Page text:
The clock is ticking
Going back to the negotiating table can change things. International involvement will help prevent another round of mutual recriminations. A neutral party will be present to point out any breaches of agreement and caution against them.
The opinion piece penned this week by Minister Uzi Landau ("A map to national disaster," Haaretz, April 8) contained a rare disclosure: The minister responsible for Israel's secret services, and until recently the public security minister, confessed that in order to avoid an international conference and the deployment in Israel of foreign observers, the Sharon government had adopted a policy the price of which was hundreds of dead, thousands of wounded and a rapid slide into a severe and unprecedented economic slump. Now, it turns out, it wasn't worth it, because the "road map" brings with it the same internationalization that Sharon was trying to avoid.
Finally, an honest man in the upper echelons of the Sharon government admits that the heavy price we are paying is a consequence of the government's refusal to return to the negotiating table for fear of global intervention. Now the public must decide whether this price is a reasonable one, and whether the fear of an international summit is justified.
Six years - 1985-1991 - were frittered away deliberating over an international conference, until Yitzhak Shamir himself went to Madrid. On account of Shamir, Israel missed an opportunity for a Jordanian-Palestinian solution, following his rejection of the London accord in 1987. Netanyahu decided to halt the Oslo process in 1996, and nailed the coffin shut in 1999. In 2001, Sharon called off talks with the Palestinians "as long as terror continues," knowing full well that for terror there was no better prize.
"What about the Palestinians?" the reader will ask. "Haven't they played a major part in aggravating the conflict?" Of course they have - radical Islamic groups that never wanted the conflict to be resolved in the first place; the Tanzim, which justified the use of violence as a way of competing with the Islamic organizations; the Palestinian Authority, part of which was involved in the violence and part of which opposed it but didn't fight it.
Going back to the negotiating table can change things. International involvement will help prevent another round of mutual recriminations. A neutral party will be present to point out any breaches of agreement and caution against them. Talks will strengthen the pragmatic factions in the Palestinian Authority that have grown weaker in recent years: Political hope will give them strength to fight those who say no to a solution. That is our real national interest.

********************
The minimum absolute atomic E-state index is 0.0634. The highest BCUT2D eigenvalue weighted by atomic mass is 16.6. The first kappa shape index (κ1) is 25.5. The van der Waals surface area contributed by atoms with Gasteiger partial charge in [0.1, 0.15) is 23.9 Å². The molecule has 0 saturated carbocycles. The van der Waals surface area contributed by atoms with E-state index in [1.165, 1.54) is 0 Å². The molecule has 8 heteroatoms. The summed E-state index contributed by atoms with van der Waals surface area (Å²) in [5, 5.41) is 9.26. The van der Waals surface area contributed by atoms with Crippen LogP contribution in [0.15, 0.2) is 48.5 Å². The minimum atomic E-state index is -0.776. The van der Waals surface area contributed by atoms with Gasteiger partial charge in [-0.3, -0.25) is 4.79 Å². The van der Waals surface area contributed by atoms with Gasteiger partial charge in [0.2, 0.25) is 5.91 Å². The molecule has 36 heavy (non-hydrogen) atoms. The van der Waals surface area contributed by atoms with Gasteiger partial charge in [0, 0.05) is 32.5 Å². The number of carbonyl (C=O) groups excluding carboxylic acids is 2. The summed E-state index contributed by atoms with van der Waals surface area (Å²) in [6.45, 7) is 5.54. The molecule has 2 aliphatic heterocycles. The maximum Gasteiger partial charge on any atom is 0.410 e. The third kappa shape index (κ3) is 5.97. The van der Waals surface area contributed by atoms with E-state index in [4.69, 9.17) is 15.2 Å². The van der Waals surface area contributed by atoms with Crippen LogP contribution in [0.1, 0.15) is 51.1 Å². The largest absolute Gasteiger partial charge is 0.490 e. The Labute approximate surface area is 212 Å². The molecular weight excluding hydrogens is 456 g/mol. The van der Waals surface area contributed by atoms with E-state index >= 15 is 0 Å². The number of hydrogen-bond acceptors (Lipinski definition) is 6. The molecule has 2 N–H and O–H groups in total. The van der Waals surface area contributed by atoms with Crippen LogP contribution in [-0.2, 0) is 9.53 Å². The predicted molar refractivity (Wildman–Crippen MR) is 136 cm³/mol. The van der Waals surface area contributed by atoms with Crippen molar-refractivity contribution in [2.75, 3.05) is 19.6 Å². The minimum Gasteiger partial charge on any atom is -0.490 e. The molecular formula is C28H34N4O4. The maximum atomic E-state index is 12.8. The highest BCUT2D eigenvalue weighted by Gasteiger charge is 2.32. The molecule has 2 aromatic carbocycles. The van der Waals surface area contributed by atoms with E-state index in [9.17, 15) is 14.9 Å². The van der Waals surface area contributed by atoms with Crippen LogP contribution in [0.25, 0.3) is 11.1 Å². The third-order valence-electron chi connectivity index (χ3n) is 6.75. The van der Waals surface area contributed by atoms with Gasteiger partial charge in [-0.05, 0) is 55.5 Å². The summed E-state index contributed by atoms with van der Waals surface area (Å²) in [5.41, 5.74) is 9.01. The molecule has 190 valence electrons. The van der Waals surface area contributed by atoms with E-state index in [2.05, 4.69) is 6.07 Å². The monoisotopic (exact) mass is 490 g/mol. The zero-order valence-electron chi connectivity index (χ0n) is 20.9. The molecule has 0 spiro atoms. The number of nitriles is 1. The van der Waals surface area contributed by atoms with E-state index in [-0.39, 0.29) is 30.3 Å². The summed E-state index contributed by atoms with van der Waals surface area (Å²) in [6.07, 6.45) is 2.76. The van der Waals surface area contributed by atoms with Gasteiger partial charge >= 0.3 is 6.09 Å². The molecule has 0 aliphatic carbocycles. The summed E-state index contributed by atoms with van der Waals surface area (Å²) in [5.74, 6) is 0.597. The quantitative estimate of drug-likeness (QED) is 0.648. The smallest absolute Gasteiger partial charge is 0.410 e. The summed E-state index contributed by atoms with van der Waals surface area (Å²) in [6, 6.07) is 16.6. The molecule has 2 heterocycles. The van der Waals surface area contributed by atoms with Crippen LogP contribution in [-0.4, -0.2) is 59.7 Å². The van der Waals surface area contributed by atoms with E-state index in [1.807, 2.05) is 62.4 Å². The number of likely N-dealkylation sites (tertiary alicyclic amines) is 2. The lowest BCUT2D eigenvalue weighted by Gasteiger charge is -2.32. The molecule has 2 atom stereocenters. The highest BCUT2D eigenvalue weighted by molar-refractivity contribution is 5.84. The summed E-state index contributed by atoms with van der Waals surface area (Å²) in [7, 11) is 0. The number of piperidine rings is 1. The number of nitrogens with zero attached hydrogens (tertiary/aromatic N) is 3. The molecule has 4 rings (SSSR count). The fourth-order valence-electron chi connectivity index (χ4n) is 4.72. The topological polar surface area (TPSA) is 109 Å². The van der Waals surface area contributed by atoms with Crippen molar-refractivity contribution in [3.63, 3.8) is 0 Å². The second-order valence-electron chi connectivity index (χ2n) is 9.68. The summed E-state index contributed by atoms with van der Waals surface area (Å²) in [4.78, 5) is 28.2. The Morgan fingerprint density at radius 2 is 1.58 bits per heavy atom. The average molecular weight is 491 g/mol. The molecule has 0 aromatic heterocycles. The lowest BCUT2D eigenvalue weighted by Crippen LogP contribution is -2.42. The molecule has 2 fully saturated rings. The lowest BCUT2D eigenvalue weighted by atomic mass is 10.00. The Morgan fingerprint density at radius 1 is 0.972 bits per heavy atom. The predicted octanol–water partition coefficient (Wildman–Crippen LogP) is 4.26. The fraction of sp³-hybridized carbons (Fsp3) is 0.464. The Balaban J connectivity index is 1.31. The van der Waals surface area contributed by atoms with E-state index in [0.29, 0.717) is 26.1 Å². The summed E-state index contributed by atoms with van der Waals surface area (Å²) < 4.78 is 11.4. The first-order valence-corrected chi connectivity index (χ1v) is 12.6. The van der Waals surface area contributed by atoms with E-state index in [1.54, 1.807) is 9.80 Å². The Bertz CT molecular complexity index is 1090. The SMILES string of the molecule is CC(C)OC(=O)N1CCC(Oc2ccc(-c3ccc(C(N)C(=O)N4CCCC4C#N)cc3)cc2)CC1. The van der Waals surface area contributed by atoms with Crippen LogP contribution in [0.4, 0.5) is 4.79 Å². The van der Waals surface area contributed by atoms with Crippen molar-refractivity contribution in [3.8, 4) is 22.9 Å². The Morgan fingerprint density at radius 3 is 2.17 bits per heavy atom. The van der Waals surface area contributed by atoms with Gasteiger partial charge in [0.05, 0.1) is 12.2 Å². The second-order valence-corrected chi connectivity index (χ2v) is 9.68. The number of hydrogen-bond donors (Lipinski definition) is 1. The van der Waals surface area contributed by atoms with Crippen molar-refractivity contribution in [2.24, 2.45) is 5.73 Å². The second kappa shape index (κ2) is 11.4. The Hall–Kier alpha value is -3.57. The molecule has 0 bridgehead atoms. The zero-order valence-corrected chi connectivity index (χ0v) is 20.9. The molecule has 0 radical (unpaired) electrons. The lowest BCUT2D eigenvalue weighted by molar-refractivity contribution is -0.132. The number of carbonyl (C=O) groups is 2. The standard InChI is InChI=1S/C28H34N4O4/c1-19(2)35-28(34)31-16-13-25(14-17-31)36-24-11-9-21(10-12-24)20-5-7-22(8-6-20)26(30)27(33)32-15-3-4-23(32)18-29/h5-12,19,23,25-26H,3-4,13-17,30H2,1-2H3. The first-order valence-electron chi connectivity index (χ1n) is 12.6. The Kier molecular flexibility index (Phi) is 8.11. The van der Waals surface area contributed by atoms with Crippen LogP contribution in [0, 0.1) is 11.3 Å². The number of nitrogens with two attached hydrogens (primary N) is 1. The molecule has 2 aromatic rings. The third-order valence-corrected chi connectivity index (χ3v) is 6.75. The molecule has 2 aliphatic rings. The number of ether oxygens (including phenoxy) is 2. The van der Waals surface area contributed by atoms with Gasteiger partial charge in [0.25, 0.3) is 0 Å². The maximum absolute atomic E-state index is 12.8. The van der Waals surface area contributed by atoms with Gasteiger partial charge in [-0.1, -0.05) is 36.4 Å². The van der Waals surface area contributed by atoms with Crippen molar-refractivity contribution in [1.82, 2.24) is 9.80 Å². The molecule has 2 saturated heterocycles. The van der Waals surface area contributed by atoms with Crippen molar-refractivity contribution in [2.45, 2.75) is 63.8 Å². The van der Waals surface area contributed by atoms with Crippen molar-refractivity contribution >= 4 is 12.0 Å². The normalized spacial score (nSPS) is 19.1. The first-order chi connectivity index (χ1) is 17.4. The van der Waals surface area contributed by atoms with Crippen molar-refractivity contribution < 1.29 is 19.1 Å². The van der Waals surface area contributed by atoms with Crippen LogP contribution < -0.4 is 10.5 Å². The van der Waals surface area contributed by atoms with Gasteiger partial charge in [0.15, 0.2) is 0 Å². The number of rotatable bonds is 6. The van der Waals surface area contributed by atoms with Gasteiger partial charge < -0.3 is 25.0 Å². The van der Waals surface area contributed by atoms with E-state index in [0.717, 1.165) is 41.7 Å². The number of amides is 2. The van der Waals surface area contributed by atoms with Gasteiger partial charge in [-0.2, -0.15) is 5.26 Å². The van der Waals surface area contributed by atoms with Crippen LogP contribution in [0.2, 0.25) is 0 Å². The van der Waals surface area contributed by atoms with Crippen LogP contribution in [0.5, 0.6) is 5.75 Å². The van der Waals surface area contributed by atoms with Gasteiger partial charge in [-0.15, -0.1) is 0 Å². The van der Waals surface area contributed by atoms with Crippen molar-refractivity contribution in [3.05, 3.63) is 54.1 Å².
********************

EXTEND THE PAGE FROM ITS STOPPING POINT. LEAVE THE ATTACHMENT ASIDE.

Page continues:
Uzi Landau offers a totally different vision - one of sitting tight and perpetuating the situation by bringing about the collapse of the Palestinian Authority. The policy he advocates will bring Israel face-to-face with the "real thing" - Hamas, which has no interest in compromise or political dialogue.
Landau believes that the danger to Israel lies in the establishment of a Palestinian state. What he fails to understand is that the window of opportunity for creating such a state and solving Israel's demographic problem is steadily closing. The Palestinians, who are willing to accept a Palestinian state on 22 percent of western Israel, are a dying breed. More and more are prepared to wait, together with Sharon and Uzi Landau, as the demographic clock ticks along.
The road map that Landau opposes so vehemently is a somewhat pathetic attempt by the world to come up with a scheme that satisfies, at least in theory, the Palestinians' desire for a state that encompasses all of the West Bank, and Sharon's insistence that it be limited to 40-50 percent of the West Bank. Sharon may endorse this plan in the hope that the temporary borders of the Palestinian state will end up being its permanent borders - because he will never consent to more than that. And the Palestinians will try to find a way to transform this temporary state into a permanent and larger entity, even if the parties do not reach an understanding within the allotted time frame.
The road map is another interim agreement. With all our experience over the past years, it is a shame we haven't learned that interim accords without an agreed-upon final status clause are a reward to extremists on both sides who are bent on sabotaging the prospects for a political solution.